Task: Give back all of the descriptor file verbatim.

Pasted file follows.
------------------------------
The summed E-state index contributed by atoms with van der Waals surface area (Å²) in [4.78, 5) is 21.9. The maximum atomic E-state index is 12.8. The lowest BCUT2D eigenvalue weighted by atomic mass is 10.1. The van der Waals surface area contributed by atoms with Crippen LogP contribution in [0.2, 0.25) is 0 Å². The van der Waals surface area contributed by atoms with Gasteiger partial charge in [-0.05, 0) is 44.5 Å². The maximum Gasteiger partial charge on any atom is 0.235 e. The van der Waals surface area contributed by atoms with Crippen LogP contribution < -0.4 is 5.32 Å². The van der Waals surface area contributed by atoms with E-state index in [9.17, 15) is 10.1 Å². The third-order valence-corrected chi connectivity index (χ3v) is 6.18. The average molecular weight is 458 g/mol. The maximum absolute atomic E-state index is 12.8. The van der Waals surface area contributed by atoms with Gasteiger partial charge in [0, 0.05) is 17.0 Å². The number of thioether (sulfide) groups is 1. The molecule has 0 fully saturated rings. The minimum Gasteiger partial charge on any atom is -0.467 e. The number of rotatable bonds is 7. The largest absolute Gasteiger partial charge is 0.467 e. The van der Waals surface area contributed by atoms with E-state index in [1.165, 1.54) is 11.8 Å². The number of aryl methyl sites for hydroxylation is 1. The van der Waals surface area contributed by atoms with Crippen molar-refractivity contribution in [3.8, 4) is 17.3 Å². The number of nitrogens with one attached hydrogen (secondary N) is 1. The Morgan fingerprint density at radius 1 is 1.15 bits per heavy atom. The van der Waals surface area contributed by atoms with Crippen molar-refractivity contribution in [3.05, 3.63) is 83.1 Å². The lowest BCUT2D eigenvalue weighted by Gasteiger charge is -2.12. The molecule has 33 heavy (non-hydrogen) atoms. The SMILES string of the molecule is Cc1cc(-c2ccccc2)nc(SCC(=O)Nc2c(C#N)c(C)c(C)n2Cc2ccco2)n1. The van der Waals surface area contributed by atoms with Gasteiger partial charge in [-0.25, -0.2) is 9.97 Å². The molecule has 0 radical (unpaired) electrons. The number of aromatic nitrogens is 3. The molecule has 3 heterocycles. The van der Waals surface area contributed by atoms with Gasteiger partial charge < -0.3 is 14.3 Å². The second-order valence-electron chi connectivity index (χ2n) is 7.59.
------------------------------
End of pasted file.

The summed E-state index contributed by atoms with van der Waals surface area (Å²) in [4.78, 5) is 21.9. The maximum atomic E-state index is 12.8. The lowest BCUT2D eigenvalue weighted by atomic mass is 10.1. The van der Waals surface area contributed by atoms with Crippen LogP contribution in [0.2, 0.25) is 0 Å². The van der Waals surface area contributed by atoms with Gasteiger partial charge in [-0.05, 0) is 44.5 Å². The maximum Gasteiger partial charge on any atom is 0.235 e. The van der Waals surface area contributed by atoms with Crippen LogP contribution < -0.4 is 5.32 Å². The van der Waals surface area contributed by atoms with E-state index in [9.17, 15) is 10.1 Å². The third-order valence-corrected chi connectivity index (χ3v) is 6.18. The average molecular weight is 458 g/mol. The maximum absolute atomic E-state index is 12.8. The van der Waals surface area contributed by atoms with Gasteiger partial charge in [0, 0.05) is 17.0 Å². The number of thioether (sulfide) groups is 1. The molecule has 0 fully saturated rings. The minimum Gasteiger partial charge on any atom is -0.467 e. The number of rotatable bonds is 7. The largest absolute Gasteiger partial charge is 0.467 e. The van der Waals surface area contributed by atoms with E-state index in [1.165, 1.54) is 11.8 Å². The number of aryl methyl sites for hydroxylation is 1. The van der Waals surface area contributed by atoms with Crippen molar-refractivity contribution in [3.8, 4) is 17.3 Å². The number of nitrogens with one attached hydrogen (secondary N) is 1. The Morgan fingerprint density at radius 1 is 1.15 bits per heavy atom. The van der Waals surface area contributed by atoms with Crippen molar-refractivity contribution in [3.05, 3.63) is 83.1 Å². The lowest BCUT2D eigenvalue weighted by Gasteiger charge is -2.12. The molecule has 33 heavy (non-hydrogen) atoms. The SMILES string of the molecule is Cc1cc(-c2ccccc2)nc(SCC(=O)Nc2c(C#N)c(C)c(C)n2Cc2ccco2)n1. The van der Waals surface area contributed by atoms with Gasteiger partial charge in [-0.25, -0.2) is 9.97 Å². The molecule has 0 radical (unpaired) electrons. The number of aromatic nitrogens is 3. The molecule has 3 heterocycles. The van der Waals surface area contributed by atoms with Gasteiger partial charge < -0.3 is 14.3 Å². The second-order valence-electron chi connectivity index (χ2n) is 7.59.